TACOMA, Wash (Reuters) - A U.S. soldier accused of killing 16 Afghan villagers in a rampage earlier this year was an outstanding leader who had difficulty sleeping but no signs of post-traumatic stress disorder, his immediate superior testified on Wednesday.
Military prosecutors are seeking the death penalty for Army Staff Sergeant Robert Bales, accusing him of gunning down the villagers - mostly women and children - when he ventured out of his remote camp on two revenge-fueled forays over a five-hour period in March.
In testimony that could hobble any defense that Bales was seriously impaired on the night in question, First Sergeant Vernon Bigham told a pre-trial hearing that Bales had undergone surgery for sleep apnea but did not complain of PTSD, traumatic brain injury or headaches.
Bigham, Bales’ company supervisor, described the decorated serviceman as a capable sergeant “doing an outstanding job.” He testified via video-link from Afghanistan’s Kandahar Air Field before a hearing at Joint Base Lewis-McChord in Washington state that will determine whether there is enough evidence to warrant a court martial.
“I was trying to groom him, to help him make the next step,” Bigham said of Bales.
Bales, a decorated veteran of four combat tours in Iraq and Afghanistan, faces 16 counts of premeditated murder and six counts of attempted murder, as well as charges of assault and wrongfully possessing and using steroids and alcohol while deployed.
The shootings in Afghanistan’s Kandahar province marked the worst case of civilian slaughter blamed on an individual U.S. soldier since the Vietnam War and damaged already strained U.S.-Afghan relations.
Bales’ lead defense attorney, John Henry Browne, has suggested that PTSD or a concussion, combined with steroids and alcohol, may have played a part in the events of March 11.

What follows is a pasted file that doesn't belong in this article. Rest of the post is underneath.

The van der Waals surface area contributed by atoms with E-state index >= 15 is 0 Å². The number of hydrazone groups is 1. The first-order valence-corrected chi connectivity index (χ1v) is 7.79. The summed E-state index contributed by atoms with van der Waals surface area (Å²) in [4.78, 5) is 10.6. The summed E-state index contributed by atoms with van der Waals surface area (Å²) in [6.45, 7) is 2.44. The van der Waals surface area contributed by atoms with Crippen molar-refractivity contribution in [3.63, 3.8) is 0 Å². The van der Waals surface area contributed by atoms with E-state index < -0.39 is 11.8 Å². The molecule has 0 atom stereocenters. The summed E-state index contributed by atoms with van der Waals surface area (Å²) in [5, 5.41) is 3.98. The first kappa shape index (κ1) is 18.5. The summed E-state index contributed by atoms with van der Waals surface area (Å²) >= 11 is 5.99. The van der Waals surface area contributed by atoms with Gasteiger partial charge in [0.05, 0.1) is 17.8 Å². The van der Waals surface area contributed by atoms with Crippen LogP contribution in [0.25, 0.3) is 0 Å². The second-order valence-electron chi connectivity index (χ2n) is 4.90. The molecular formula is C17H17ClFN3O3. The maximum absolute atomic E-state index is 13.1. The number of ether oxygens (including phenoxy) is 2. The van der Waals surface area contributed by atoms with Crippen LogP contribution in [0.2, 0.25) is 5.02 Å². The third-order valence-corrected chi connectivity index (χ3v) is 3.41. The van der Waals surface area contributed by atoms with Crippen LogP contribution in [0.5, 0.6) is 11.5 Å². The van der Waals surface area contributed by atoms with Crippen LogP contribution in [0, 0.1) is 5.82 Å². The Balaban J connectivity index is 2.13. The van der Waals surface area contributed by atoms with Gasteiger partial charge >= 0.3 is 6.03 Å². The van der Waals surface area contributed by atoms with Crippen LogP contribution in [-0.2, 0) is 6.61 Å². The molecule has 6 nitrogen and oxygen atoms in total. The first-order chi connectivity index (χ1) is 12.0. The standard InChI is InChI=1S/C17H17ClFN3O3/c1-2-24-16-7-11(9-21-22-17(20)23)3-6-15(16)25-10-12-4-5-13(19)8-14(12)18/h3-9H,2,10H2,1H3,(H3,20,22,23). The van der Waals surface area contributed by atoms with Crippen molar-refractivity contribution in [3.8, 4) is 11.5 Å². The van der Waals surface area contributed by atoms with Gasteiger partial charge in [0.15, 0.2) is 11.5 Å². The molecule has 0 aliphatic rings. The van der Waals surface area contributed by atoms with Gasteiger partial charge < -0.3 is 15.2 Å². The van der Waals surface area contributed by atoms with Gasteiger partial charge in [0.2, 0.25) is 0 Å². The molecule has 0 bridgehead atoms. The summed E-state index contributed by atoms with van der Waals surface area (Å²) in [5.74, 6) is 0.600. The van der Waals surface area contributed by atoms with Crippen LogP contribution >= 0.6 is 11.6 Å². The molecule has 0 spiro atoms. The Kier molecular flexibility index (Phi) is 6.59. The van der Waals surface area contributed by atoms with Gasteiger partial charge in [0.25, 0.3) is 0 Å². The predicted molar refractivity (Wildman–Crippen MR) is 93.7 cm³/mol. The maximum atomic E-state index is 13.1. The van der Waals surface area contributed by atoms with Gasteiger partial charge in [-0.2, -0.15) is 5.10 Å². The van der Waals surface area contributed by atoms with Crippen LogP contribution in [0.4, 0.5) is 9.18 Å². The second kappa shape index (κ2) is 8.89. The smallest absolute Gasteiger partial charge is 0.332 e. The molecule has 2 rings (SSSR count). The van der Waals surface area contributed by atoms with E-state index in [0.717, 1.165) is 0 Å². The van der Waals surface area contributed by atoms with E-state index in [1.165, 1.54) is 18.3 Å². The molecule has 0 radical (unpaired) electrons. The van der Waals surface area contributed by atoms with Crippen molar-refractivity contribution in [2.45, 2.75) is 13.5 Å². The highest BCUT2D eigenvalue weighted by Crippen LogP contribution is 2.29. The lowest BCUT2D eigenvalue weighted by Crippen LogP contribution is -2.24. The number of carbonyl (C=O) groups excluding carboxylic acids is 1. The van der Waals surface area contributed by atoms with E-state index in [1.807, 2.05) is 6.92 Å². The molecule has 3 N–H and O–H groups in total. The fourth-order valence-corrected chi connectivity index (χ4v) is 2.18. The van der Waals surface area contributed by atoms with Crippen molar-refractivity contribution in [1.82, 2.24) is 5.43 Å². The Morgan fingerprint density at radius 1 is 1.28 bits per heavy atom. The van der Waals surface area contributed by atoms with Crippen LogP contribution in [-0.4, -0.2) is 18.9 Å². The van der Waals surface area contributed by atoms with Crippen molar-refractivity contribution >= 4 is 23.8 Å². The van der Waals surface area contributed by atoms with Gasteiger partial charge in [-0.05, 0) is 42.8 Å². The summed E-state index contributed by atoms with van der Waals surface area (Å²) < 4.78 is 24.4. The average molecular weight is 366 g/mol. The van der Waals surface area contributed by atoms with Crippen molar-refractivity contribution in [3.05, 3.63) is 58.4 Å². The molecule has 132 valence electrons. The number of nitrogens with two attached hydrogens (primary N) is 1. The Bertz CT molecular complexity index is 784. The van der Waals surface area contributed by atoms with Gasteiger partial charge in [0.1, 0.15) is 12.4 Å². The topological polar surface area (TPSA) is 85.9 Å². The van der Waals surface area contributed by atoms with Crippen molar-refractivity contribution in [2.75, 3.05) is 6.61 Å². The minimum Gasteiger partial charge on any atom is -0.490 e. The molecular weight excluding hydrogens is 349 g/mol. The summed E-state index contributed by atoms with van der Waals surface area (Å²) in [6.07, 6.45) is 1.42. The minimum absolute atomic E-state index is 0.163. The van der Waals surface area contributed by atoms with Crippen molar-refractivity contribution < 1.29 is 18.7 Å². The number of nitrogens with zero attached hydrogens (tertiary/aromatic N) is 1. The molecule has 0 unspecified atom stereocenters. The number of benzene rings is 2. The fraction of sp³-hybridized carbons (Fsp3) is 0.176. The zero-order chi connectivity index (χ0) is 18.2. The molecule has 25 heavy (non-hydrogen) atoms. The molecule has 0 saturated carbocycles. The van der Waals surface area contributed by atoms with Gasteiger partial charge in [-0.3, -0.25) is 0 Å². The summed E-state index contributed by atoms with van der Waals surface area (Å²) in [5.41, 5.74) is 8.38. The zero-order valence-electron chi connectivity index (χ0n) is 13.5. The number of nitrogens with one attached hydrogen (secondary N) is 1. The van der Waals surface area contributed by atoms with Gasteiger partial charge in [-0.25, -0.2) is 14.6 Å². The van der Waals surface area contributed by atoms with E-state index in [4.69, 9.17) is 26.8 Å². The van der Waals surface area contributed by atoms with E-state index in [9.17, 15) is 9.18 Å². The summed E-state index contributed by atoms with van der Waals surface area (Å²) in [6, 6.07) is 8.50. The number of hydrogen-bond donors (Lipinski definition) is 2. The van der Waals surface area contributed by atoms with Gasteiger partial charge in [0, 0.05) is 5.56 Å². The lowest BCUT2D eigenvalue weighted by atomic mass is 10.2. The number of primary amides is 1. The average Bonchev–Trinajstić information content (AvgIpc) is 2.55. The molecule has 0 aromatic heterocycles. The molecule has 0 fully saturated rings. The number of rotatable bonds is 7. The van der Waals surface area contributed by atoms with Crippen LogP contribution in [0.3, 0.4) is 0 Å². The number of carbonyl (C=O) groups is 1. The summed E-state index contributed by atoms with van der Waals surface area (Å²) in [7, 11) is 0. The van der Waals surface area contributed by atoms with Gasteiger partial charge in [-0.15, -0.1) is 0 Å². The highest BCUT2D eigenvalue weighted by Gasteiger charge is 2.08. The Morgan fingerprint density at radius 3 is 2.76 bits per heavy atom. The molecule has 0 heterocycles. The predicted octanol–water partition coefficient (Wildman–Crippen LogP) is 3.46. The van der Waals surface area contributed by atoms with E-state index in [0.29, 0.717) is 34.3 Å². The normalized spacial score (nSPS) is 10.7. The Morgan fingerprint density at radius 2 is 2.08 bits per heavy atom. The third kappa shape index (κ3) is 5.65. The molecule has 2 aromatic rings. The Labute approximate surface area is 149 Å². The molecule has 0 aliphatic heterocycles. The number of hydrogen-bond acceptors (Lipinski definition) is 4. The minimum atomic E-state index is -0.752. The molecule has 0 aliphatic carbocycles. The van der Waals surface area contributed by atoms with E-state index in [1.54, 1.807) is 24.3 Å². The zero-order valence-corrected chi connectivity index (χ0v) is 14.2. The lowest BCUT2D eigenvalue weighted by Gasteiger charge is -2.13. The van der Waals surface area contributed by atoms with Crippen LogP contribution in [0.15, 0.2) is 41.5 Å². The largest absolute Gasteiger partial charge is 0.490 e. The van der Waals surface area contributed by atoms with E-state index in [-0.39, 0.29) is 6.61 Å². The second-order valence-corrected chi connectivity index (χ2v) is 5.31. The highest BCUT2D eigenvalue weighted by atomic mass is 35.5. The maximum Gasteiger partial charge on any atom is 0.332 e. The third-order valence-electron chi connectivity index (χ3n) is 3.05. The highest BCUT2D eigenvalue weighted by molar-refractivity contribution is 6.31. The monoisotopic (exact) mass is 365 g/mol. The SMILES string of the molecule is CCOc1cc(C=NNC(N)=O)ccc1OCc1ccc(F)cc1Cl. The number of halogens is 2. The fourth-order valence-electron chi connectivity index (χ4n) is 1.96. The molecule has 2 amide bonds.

But Bales’ lawyers have not said directly what their defense will be, and Bigham’s testimony could hurt any effort to portray the soldier as impaired by stress or mental injuries.
Bigham reluctantly told lead prosecutor Lieutenant Colonel Jay Morse that Bales was a “family man” who frequently discussed his children but complained about marital issues.
He had been “very excited” about his latest deployment, Bigham said, acknowledging that Bales preferred aggressive field tactics.
“Was he frustrated with the rules of engagement?” Morse asked. “Uh, yes,” Bigham answered.
Several witnesses on the first two days of the hearing testified that Bales had been upset by the lack of action over an attack on a patrol several days before the shootings in which one soldier had the lower part of a leg blown off by an improvised explosive device (IED).
Bigham’s remarks came a day after another soldier’s testimony appeared to cast doubt on the government’s contention that Bales acted alone.
Private First Class Derek Guinn testified on Tuesday that he was told by Afghan guards that two U.S. soldiers were seen entering Camp Belamby, the compound where Bales was based, in the early hours of March 11 and one was seen leaving again.
But Guinn, who spoke to the guards through an interpreter, said he personally did not see anyone leaving or entering Camp Belambay. His testimony was at odds with the prosecutors’ case - supported by several witnesses on Monday - that Bales, 39, left and entered the compound twice on his own and was solely responsible for the Afghans’ deaths.
Reporting by Laura Meyers; Writing By Bill Rigby; Editing by Cynthia Johnston and Ciro Scotti